To boil it down, the shirt is offensive primarily for its stereotyped and sexualized depiction of a Native woman, in a situation whose supposed satirical nature is unclear, while its dynamic of oppression and violence toward Native people, and Native women in particular, is all too clear. This is what I see when I look at this shirt. I don’t claim to speak for Native people, but to see one people oppressed by another, or to see women degraded, is something that disturbs me as a human being, not as a member of a particular group.
Does a shirt really matter so much? It matters as much as every Native woman that is raped – one in three, more than twice the national rate – and every Native person that dies due to lack of access to adequate healthcare. Not until we challenge the relegation of Native people to an exoticized, objectified, or forgotten role, whether in pop culture or in underground subcultures, can we effectively address the issues affecting Native communities. We must pay attention to the little and the big things if we are to change as a society. If there’s anything redeeming about this shirt, it might be that it brought the issues faced by Native communities and women especially to the fore of the metal community.
The shirt has disappeared from the band’s website, and Facebook comments seem to imply that it sold out. That means the band has made a good bit of money off it – in essence, continuing the exploitation of Native people for the profit of white men. As blogger Jordan Darville writes,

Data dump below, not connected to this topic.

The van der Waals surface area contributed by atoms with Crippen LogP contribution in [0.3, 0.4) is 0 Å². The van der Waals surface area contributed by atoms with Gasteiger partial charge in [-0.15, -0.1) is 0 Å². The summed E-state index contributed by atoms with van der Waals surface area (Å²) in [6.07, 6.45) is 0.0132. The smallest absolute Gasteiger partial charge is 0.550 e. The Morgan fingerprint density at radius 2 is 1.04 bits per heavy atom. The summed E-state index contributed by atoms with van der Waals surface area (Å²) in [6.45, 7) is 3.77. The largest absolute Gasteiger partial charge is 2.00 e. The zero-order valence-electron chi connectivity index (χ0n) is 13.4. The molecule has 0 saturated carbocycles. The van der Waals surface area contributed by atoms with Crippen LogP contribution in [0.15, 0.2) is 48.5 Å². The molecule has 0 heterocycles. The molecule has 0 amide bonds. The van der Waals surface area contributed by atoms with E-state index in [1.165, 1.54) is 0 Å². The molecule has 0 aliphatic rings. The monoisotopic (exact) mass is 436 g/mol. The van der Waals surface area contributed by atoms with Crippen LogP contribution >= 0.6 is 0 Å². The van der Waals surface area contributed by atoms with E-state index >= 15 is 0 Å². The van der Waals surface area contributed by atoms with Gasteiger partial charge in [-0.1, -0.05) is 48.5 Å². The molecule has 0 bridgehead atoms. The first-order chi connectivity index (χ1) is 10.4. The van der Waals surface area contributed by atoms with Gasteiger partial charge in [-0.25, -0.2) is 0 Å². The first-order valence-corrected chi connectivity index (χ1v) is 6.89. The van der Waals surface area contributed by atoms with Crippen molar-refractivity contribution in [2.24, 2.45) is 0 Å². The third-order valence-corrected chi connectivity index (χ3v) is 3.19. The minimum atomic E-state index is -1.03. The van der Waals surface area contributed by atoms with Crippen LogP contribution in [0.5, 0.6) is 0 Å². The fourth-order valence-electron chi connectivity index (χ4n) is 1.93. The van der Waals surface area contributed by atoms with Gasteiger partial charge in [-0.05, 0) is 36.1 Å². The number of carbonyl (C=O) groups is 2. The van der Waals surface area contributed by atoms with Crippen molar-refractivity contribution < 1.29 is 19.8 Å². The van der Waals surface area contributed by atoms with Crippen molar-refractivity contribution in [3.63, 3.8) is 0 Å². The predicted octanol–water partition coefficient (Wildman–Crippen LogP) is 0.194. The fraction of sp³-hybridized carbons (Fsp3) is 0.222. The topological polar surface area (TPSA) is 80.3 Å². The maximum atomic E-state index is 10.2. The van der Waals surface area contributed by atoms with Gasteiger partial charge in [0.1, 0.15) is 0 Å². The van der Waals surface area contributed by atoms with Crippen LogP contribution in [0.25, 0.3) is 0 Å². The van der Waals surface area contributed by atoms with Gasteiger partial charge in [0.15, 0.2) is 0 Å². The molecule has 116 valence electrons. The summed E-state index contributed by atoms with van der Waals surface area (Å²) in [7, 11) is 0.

“The shirts cost $22, and there’s no indication that a fraction of the proceeds go towards any sort of Aboriginal charity. This means Mastodon can still profit off the genocide of an entire people, even if they were born a few hundred years too late.”
There have been many comments calling for the band to donate profits to Native American charities. Considering the band’s response so far, this seems unlikely. It’s up to us metalheads then to show our support for true Native American causes. I encourage every person that abhors this shirt and Mastodon’s tactless attitude to donate $22 to an organization such as the Native American Heritage Association, National Relief Charities, Native American Rights Fund, or another of your choice (here are some more ideas).
At the same time, we can’t let the issues faced by Native Americans get swept under the rug after clicking the Donate button. This T-shirt and the controversy it has inspired just go to show how pernicious stereotypes and racism can be. By ignoring the concerns raised by Native people and others, Mastodon threw out an enormous opportunity to foster dialogue and understanding between Native Americans and the other inhabitants of the Americas about the racism faced by Native people, as well as to raise awareness about the serious issues confronting Native communities to this day. Instead, they chose to perpetuate and defend harmful stereotypes and racist imagery, and to continue to silence and oppress Native people. If anything, this shirt should remind everyone not of the atrocities of the past, but of the atrocities that continue to this day.